I've kept the bed clear for two years now, and finally I judged that it was safe to start a packet of delphinium seeds this spring. But first I had some repair work to do:

We had so much snow this past winter that we had to call a neighbor with a snow plow to clear our driveway several times. He must have backed into the edge of the border and I needed to fix it before I could plant anything here.
With the edging restored to an orderly state, I planted the delphinium seedlings under white metal mesh baskets that I found at the dollar store for $1 apiece. I planted a couple seedlings not under baskets and they went MIA by the next morning.... Grrr. Rabbits!

I also planted three Veronica 'Royal Candles' there, as I think they will look nice with the spikes of blue delphiniums. I really hope that I will be able to enjoy delphiniums again, as I really miss their impressive display. I hope to be able to remove the baskets when the plants get a bit larger (and when there is more for rabbits to eat elsewhere -- delphiniums are listed as deer- and rabbit-resistant plants, but perhaps the tiny seedlings are irresistible).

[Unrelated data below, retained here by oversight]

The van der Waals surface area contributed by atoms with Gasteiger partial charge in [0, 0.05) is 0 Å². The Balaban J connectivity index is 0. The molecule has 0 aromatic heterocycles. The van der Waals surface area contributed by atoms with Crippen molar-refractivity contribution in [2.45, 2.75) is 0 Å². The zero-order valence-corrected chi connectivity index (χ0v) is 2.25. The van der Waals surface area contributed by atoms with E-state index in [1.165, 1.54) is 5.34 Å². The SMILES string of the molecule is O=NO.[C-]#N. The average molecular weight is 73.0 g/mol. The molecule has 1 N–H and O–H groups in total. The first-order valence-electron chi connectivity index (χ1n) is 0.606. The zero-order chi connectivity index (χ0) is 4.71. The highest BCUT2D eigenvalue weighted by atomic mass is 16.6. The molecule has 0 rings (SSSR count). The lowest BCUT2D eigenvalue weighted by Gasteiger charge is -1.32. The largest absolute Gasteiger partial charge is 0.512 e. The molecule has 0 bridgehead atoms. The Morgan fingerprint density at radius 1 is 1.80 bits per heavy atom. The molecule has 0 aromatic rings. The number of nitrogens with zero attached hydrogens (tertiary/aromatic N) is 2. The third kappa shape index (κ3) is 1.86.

New Bench Area in Paradise Garden

The "Stairway to Nowhere" could be seen at right, back in March.
In my last post, I discussed how last month I removed the stairs that had formerly led to my front porch before we had it enclosed into a sunroom two years ago. I wanted to put a bench in that sunny, south-facing location, for enjoying the garden on sunny, cool days.